Winning the Zendikar Prerelease – Part 1 of the Incomplete Guide

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As of today, 122/249 cards have been spoiled, and we have a good idea what the world of Zendikar will look like. The hype surrounding this set has already surpassed any set in recent memory due to the inclusion of a new Wrath of God, Enemy Fetch Lands, and apparently there's some sort of Mana Snake involved that people seem to like. Whatever the hype may be, it is our job here at Quiet Speculation to ensure that no matter how awful your sealed pool, you walk away with more "prize support" than the people who win the day. Other sites can tell you how to build your deck, play your matches, and win your games, but on this site, it's all about the art of the deal.

Before we get to the specific cards, it is important to understand the absolute chaos that is a pre-release. Normally sane people will be driven into a wee jackanape frenzy, backstabbing eachother on trades and all. This can be used to your advantage, especially if you've got a good rapport with people at your event. If you have a reputation for being an easy, fair trader, people will go to you first.

The other thing to realize is that people trade very loosely at these events. "Book value" hasn't really been set, and many people don't even know what things are pre-selling for. Knowledge is power! Spend an hour on eBay looking up what pre-sales have closed in the last day or two, and jot down the average prices of the cards you care about. Pre-sales are nothing more than speculation, and should be treated as such, but more often than not they are a fantastic indicator of early demand. That is not to say that strong pre-sales guarantee a card's success, but if a card is pre-selling for 20 dollars, chances are it will be selling for 20 dollars for a few weeks at minimum.

There are 4 kinds of cards when a set comes out. Good Cards, Sleepers, Crap Rares, and Overhyped. Everyone knows what Good Cards look like - Day of Judgment, Fetch Lands, etc. Sleepers are cards like Emeria, the Sky Ruin and Lullmage Mentor, which are priced low but have tremendous upside. Crap Rares are cards that everyone kind of agrees aren't all that exciting. Overhyped cards are simply cards which the masses believe are Good Cards, but may not be as good as advertised. The best strategy revolves around trading away the Overhyped cards and acquiring Sleepers in great quantity. This is why the term "rocket fuel" is used so often around low-cost rares. A $1 card that suddenly finds itself the crux of a tier 1 deck will easily increase 5-fold in price. Should the card stay at $1, your losses and risk are minimal. If you identify a sleeper and are confident with your pick, commit fully to that choice and maximize your profits.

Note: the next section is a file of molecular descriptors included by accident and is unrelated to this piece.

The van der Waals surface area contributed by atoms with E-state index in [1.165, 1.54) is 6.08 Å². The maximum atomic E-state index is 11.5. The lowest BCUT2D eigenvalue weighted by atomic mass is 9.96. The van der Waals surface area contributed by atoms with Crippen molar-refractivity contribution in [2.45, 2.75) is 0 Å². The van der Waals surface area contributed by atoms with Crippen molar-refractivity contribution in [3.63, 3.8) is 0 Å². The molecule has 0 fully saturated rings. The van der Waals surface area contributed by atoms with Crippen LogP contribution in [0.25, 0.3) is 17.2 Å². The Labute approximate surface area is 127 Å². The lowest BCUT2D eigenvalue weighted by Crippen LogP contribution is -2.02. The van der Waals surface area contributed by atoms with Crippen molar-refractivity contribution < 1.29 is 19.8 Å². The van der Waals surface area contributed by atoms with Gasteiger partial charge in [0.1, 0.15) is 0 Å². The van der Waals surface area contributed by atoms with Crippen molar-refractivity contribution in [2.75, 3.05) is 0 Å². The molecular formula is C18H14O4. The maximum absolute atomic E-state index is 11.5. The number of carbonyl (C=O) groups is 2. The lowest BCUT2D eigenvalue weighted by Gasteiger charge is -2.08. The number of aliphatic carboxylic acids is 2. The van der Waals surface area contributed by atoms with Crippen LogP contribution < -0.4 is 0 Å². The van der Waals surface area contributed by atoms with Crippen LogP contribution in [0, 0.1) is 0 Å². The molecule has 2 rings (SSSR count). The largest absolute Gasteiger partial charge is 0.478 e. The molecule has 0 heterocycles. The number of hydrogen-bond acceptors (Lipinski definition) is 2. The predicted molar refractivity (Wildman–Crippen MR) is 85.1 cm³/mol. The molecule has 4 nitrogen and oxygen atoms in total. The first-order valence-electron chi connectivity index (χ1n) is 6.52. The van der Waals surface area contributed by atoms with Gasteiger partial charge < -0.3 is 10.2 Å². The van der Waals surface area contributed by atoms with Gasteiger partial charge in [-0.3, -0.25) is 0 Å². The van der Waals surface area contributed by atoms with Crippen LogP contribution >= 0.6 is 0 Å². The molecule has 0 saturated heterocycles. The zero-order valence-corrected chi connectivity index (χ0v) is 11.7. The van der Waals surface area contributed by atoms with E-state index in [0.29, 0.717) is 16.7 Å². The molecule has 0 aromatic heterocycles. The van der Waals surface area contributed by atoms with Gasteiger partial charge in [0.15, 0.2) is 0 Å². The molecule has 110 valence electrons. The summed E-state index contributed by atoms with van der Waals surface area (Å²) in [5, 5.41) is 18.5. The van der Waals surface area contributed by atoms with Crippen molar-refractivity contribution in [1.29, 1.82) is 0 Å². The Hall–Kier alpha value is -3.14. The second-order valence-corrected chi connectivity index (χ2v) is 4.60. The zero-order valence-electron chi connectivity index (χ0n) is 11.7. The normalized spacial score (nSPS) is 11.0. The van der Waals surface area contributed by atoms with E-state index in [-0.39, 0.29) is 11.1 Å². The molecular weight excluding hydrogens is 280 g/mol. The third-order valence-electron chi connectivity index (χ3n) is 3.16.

Identifying and categorizing these cards is always the most difficult part of preparing for a pre-release. There is always a margin of error, but this can be minimized by using a "brain trust" of sorts. Before discussing your picks with your friends, have them go through the spoiler and classify each card according to the four categories above. The cards you agree on should be ones about which you can feel confident, and ones about which you disagree should be discussed. One person simply cannot make a proper evaluation alone. Once this is done, you should have an idea of what your "buy list" for the event will look like. Trade accordingly, and it will be difficult not to leave the event with a truckload of value.

One last bit of advice for pre-releases: many people keep their trade binders disorganized, or full of commons, or otherwise poorly maintained. Fix that immediately. You will have limited time between rounds and after the event to make deals, so your binder should only contain rares and some choice uncommons and they should be sorted to some degree. Usually, separating cards from Standard will be sufficient. If you usually keep a section of your book for "stuff not for trade", throw that idea out the window. People make ludicrous deals at these events, so be willing to break your playsets for the right deal. That's the idea behind value trading - as long as your trades are always adding value, breaking a playset should never be an issue.

In just a little while, we'll begin our evaluation of the rares and Mythics we've seen so far. All evaluations are being made using the MTG Salvation spoiler, and we cannot be held responsible for fake, inaccurate or otherwise poor information derived from said spoiler. Always be careful pre-ordering cards until the set has been fully released on paper.

Kelly Reid

Founder & Product Manager

View More By Kelly Reid

Posted in Uncategorized

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